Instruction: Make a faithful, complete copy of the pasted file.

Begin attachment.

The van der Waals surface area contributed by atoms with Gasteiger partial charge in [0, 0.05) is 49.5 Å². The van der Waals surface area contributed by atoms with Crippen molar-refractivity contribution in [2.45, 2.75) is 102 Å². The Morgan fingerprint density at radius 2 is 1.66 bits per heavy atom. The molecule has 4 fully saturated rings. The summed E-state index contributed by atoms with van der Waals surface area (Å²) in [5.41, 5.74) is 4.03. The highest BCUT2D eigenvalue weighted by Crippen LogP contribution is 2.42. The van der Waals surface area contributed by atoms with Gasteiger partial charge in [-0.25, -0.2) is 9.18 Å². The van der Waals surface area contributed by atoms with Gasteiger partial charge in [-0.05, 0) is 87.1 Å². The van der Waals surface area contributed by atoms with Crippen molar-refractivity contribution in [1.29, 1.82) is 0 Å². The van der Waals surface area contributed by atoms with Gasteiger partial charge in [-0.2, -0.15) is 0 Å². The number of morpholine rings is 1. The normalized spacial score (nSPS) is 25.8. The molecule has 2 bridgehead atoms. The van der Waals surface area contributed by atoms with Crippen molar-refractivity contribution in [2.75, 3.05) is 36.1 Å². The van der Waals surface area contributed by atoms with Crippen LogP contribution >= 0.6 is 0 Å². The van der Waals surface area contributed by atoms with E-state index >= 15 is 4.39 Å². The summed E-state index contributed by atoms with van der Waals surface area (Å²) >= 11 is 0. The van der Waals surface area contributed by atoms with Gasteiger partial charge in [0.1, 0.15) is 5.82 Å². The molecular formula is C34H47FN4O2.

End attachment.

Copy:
The van der Waals surface area contributed by atoms with Gasteiger partial charge in [0, 0.05) is 49.5 Å². The van der Waals surface area contributed by atoms with Crippen molar-refractivity contribution in [2.45, 2.75) is 102 Å². The Morgan fingerprint density at radius 2 is 1.66 bits per heavy atom. The molecule has 4 fully saturated rings. The summed E-state index contributed by atoms with van der Waals surface area (Å²) in [5.41, 5.74) is 4.03. The highest BCUT2D eigenvalue weighted by Crippen LogP contribution is 2.42. The van der Waals surface area contributed by atoms with Gasteiger partial charge in [-0.25, -0.2) is 9.18 Å². The van der Waals surface area contributed by atoms with Gasteiger partial charge in [-0.05, 0) is 87.1 Å². The van der Waals surface area contributed by atoms with Crippen molar-refractivity contribution in [1.29, 1.82) is 0 Å². The van der Waals surface area contributed by atoms with Gasteiger partial charge in [-0.2, -0.15) is 0 Å². The number of morpholine rings is 1. The normalized spacial score (nSPS) is 25.8. The molecule has 2 bridgehead atoms. The van der Waals surface area contributed by atoms with Crippen molar-refractivity contribution in [2.75, 3.05) is 36.1 Å². The van der Waals surface area contributed by atoms with Crippen LogP contribution >= 0.6 is 0 Å². The van der Waals surface area contributed by atoms with E-state index >= 15 is 4.39 Å². The summed E-state index contributed by atoms with van der Waals surface area (Å²) >= 11 is 0. The van der Waals surface area contributed by atoms with Gasteiger partial charge in [0.1, 0.15) is 5.82 Å². The molecular formula is C34H47FN4O2.